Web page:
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From the December 2000 issue of World Press Review (VOL. 47, No. 12)

Kristy Sword

East Timor's First Lady

Sarah Hammond

When Indonesian soldiers killed East Timorese protesters in Dili’s Santa Cruz cemetery in 1991, Kirsty Sword, then a 25-year-old from Melbourne, Australia, was in the middle of the massacre. She had gone to Indonesia “wide-eyed and enchanted with the beauty of Java and Bali,” as she told Michael Maher of Sydney’s The Bulletin. But what she saw in Dili led her to support East Timor’s struggle to secede from Indonesia. Sword became an underground agent for the independence movement.

September marked the first anniversary of East Timor’s independence. Sword, 34, now lives in Dili and is married to the independence leader and East Timor’s first president, José Alexandre “Xanana” Gusmao.

While the West ignored East Timor’s struggle, Sword worked to get the independence movement on the international agenda. Fluent in Indonesian, Italian, Portuguese, and English, her position as an English teacher and aid worker in Jakarta gave her the liberty that was invaluable to the resistance. She even earned a nom de guerre among the East Timorese: Ruby Blade. “A foreigner like myself could get away with so much more…,” she told The Bulletin. “Often my role was to meet visiting overseas delegations that East Timorese couldn’t gain access to.”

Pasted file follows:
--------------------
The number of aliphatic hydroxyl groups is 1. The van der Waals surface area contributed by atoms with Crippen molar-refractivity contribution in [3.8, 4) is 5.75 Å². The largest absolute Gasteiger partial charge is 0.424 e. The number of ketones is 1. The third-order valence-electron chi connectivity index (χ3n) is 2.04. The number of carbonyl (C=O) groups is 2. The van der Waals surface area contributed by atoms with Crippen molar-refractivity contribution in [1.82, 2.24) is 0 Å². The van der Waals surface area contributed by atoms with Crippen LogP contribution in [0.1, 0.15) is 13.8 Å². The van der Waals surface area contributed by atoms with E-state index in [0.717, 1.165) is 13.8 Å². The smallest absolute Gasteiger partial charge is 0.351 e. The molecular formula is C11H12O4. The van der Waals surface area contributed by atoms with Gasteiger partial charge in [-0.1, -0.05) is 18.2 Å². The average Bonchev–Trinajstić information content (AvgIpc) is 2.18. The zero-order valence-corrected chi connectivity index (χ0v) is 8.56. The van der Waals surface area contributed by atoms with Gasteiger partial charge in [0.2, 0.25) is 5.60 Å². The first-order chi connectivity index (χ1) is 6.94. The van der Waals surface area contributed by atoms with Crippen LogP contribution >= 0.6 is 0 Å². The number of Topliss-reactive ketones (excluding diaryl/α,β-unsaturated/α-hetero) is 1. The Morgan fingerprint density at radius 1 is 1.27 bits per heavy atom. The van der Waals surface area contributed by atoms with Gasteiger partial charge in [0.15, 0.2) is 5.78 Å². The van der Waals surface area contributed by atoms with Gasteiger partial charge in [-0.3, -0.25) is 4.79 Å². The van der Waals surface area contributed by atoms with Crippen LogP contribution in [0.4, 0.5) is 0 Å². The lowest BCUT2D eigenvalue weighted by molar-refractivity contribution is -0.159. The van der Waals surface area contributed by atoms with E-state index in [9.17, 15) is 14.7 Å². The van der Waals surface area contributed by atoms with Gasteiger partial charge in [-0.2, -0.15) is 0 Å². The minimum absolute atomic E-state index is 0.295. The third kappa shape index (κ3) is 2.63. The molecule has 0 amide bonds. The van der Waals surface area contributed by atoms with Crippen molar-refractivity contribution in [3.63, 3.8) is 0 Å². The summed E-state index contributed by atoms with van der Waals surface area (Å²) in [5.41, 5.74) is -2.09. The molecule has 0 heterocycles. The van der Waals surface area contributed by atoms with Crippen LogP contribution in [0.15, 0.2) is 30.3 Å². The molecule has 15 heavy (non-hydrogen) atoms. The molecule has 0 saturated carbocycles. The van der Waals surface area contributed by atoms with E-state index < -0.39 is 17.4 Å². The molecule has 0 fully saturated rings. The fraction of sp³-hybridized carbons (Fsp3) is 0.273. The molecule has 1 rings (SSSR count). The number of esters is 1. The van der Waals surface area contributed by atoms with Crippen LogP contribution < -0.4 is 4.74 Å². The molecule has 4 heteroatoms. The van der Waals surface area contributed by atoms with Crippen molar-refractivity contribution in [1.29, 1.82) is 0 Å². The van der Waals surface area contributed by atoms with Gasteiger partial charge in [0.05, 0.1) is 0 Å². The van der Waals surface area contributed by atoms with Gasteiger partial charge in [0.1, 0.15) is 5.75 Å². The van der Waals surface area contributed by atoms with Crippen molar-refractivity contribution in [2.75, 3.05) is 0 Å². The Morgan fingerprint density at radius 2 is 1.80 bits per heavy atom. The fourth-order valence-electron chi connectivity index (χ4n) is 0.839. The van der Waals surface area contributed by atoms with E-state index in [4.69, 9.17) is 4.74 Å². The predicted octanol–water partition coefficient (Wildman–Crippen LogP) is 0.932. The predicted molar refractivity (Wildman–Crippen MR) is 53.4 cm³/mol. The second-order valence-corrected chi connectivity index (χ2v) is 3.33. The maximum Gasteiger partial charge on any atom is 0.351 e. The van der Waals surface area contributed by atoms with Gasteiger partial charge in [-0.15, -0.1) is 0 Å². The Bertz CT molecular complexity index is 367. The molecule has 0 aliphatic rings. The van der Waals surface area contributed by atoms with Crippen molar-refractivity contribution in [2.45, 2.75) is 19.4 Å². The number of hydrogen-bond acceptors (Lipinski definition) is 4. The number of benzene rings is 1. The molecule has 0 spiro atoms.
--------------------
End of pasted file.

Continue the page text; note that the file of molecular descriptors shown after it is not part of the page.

In 1993, she brought seven East Timorese students to the Swedish and Finnish embassies in Jakarta to seek asylum, then took their stories to the international media, setting off weeks of coverage on East Timor. “To me it was only a matter of time. I didn’t believe the international community could keep its eyes closed for too long.”

In 1994, an undercover mission took her to Cipinang prison, where she met her future husband, Gusmao, who had been sentenced to 20 years in jail on subversion charges. Indonesia’s military intelligence targeted Sword in 1995, and she had to flee the country after three-and-a-half years of underground work.

Sword, who once considered becoming a ballerina, doesn’t see her work as daring. “I was staring the truth in the face and doing what a good citizen of the world...should do. I was responding to calls for help.”

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